The ingredient lists dotting the aisles of Target could soon get a makeover, one aimed not only at making the lists easier to read, but reducing the amount and types of chemicals used. [More]
When ordering a product from another country, say, China, you might expect to wait a few weeks or even a month for the product to show up on your doorstep. If you order from Amazon, it’ll arrive in five days. Or at least that’s the new deadline the e-commerce giant has recently given the makers and suppliers of small items. [More]
Eight months after a government report found that airplanes with WiFi connections may be vulnerable to cyber attacks and seven months after a hacker claimed to have commandeered a United Airlines flight via the plane’s in-flight entertainment system, one lawmaker wants to know just what airlines are doing to protect their computer systems — and passengers. [More]
Just two days before regulators are set to hold yet another public meeting regarding options to speed up replacement of defective shrapnel-shooting, Takata-produced airbags linked to eight deaths and hundreds of injuries, the head of the National Highway Traffic Safety Administration revealed it would likely expand the recall beyond the 11 automakers already involved. [More]
Thirteen companies are recalling nearly 1.3 million bicycles equipped with front disc brakes and quick-release levers that can cause the front tire to lock up or completely separate from the bike, posing an increased risk of injury to riders. [More]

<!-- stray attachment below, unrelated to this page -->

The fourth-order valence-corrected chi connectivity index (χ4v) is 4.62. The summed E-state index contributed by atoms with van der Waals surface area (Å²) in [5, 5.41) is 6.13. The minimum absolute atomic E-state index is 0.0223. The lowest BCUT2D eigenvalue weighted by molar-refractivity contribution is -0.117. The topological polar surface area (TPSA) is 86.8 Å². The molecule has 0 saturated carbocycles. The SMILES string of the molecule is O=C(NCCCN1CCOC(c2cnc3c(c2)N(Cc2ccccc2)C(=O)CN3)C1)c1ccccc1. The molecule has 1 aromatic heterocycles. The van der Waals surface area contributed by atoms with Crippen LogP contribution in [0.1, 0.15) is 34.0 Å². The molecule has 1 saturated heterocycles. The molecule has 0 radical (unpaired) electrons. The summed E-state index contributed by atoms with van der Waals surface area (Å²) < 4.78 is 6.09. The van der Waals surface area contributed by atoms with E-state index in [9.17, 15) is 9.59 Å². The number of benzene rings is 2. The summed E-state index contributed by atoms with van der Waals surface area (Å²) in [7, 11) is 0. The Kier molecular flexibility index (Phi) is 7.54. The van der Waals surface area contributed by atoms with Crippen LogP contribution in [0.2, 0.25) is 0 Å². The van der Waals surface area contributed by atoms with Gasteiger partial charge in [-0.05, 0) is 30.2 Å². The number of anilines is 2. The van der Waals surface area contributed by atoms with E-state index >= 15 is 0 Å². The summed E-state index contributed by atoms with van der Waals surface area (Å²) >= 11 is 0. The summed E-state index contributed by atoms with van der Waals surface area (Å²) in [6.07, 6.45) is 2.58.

When phone carriers like Sprint and T-Mobile are happy to rent phones to customers, and Apple is the one phone manufacturer with its own network of stores to sell phones directly to consumers, what’s there to stop Apple from just leasing phones to customers directly? Even carriers would like this idea better, since they could sell iPhone leases instead of needing to buy them from Apple first. Everyone wins… but would consumers like this idea? [More]
The Consumer Product Safety Commission is set to launch a database in the next few weeks that tracks reports of injuries resulting from strollers and cribs. A group of children’s product manufacturers are trying to coax lawmakers to stifle the database and roll back other health regulations.
Yesterday, four U.S. Senators sent a letter to FCC acting chairman Michael Copps requesting an investigation into whether exclusivity deals between handset makers and national carriers are ultimately good for consumers, and they plan to hold a hearing on the issue on Wednesday, June 16th. They join a growing number of people and organizations, including the Rural Cellular Association (RCA), who say exclusivity deals benefit no one but the carriers and manufacturers.
Chicago might become the first place in the United States to partially ban the sale of products that contain Bisphenol-A (BPA), the chemical that some studies have shown may have harmful effects on humans. They’re proposing to forbid the sale of any BPA product intended for children. Canada banned the chemical last year, but the FDA has so far come down on the side of manufacturers.
It’s been a few weeks without a BPA story, so here goes: Four parents in Ohio have sued Evenflo, Avent America, Handicraft, Playtex Products, and Novartis for using bisphenol A in their baby products. They’re seeking class action status. [Washington Post]
Lead-tainted toys are old news! This Christmas, the new new thing is asbestos-tainted toys and other products.